Somewhere, the goods and services tax (GST) plot is going awry.
Experts and government officials DNA Money spoke to aver, it’s not just technological challenges and compliance issues that are bogging down the new unified indirect tax. According to them, falling revenues and number of returns filed are of even greater concern, as improved compliance and revenue collection were the very premises on which the new indirect is based.
The latest GST data shows not only did revenue collection under GST in October slumped 9.5% to Rs 83,346 crore from Rs 92,150 crore a month before, but even the number of returns filed by taxpayers had narrowed to 50. I lakh from 58.7 lakh in the first month of the launch of GST.
This has set the alarm bell ringing.
“The revenue collection (under GST) has decreased by Rs 10,000 crore compared to initial months (GST has been rolled out from July). However, what is a big area of worry is the number of people filing tax returns has also gone down by around eight lakh assessees. This is an area of concern because it indicates GST is not being accepted properly because of various challenges,” said a tax official, who spoke off-the-record.
The official attributed the drop in number of taxpayers in October to two reasons, “The first reason is because the government kept extending the date for submission of returns. Many would not have filed the returns thinking there will be one more extension. The second reason could be that people, who had filed returns for the first two months because they thought that on account of the matching being done in GST if they don’t file returns it would get detected, may not have filed returns in October because that matching of returns to invoices has been postponed by the government”.
According to the government executive, revenue collection could have slipped last month because of transitional credit for previous months being claimed in one go and huge refunds for exporters being shelled out.
“Transitionary credit, relating to excise and VAT, on GST portal did not work well till September. It started working only in October. Therefore, most people were able to take credit only last month. It could be that the credit taken by people may have shot up because of which revenue collection may have gone down. Once we have proper data on how many people have taken credit and the quantum of credit (last month), we will have a clearer picture. The second reason could be that quite a few exporters have been granted refund in the month of October. In the first two months, not much refund were made. That could have brought down revenues (in October)”.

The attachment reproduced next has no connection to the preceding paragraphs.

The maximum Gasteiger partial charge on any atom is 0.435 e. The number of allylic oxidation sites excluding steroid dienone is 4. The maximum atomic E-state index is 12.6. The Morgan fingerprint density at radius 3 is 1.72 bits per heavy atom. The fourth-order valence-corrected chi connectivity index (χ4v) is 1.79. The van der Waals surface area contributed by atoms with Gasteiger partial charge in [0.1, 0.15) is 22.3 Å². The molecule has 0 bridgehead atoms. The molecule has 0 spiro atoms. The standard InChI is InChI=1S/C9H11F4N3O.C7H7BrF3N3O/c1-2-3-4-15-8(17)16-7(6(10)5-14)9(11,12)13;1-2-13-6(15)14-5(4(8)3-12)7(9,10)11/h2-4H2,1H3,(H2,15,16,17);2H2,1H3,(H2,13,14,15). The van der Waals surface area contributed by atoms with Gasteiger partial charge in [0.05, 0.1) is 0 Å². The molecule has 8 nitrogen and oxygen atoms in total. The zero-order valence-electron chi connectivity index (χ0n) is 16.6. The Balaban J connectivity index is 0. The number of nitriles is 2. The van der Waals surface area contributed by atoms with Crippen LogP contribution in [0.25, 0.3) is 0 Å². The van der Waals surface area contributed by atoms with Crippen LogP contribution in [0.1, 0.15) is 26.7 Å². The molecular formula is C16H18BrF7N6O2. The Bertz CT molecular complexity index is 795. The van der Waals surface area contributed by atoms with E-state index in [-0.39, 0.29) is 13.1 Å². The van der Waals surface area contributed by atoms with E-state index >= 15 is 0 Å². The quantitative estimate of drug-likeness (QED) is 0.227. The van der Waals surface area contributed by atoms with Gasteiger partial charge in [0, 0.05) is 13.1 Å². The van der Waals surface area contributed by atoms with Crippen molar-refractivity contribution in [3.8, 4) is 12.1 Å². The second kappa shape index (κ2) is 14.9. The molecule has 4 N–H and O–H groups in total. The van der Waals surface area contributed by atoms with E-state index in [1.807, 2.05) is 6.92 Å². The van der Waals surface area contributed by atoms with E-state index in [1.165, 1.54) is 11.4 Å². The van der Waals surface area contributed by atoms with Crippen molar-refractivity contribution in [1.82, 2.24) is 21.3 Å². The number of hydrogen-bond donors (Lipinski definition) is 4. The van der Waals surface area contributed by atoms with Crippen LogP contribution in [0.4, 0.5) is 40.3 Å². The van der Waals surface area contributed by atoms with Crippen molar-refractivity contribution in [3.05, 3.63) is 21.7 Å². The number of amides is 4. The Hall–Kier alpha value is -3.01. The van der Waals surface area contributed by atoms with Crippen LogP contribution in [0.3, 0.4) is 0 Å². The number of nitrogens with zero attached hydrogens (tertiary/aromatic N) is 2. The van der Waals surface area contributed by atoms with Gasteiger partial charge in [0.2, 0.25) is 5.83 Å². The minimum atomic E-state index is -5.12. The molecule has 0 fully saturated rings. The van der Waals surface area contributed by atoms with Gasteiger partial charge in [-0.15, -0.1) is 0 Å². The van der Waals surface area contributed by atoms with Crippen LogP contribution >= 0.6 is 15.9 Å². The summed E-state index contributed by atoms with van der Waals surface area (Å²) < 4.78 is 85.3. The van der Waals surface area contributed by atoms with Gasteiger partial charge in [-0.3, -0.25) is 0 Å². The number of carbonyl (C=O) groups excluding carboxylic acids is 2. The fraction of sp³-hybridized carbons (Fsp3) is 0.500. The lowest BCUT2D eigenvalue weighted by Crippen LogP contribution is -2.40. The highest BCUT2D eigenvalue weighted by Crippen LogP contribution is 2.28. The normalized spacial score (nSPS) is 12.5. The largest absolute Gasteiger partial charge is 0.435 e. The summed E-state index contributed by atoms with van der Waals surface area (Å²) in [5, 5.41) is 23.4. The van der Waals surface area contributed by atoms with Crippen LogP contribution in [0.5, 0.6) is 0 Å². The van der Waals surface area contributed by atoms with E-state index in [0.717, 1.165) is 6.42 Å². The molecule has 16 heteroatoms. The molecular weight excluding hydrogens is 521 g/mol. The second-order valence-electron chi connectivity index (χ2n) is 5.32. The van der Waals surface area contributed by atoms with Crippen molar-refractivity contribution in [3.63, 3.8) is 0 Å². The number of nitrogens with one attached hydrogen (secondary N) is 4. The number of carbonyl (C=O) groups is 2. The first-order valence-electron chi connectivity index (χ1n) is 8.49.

M S Mani, senior director – indirect taxes – Deloitte India, said shrinking tax compliance and revenues under GST was a “major concern”.
“The reduction in the number of taxpayers filing returns and the tax collection itself would be a major concern as expansion of the tax base is one of the key objectives of GST. It is hoped that the compliance improves in the next month as many of the impediments have been removed by simplifying the entire process,” he said.
Suresh Kumar Rohira, partner, Grant Thorton India LLP, said a situation of lesser revenues on a wider tax base than pre-GST regime was not desirable as it defeated the very purpose for which GST was instituted.
“If they (government) are looking at widening the tax base, there can’t be a situation that there is lesser collection. Then, where do you get the money for development of the country which they are proposing,” said the Grant Thornton indirect tax expert.
Mani and Rohira do not expect revenue collection to pick up in the next two months as the recent GST rate cut on over 200 items to 18% from 28% may further squeeze revenue collections in November and December.
“It is difficult to say whether revenue collection will pick up pace in the coming months. In November and December, we expect the effect of rate reduction to come into play. The revenues could go down further because the 200 odd items on which the rates were reduced from 28% to 18%, will come into effect from November 15. So, 15 days of November could see lower collection, and in December, full- month GST collection would be at a lower rate. Unless compliance increases dramatically next month, we could witness a fall in revenues,” said Mani.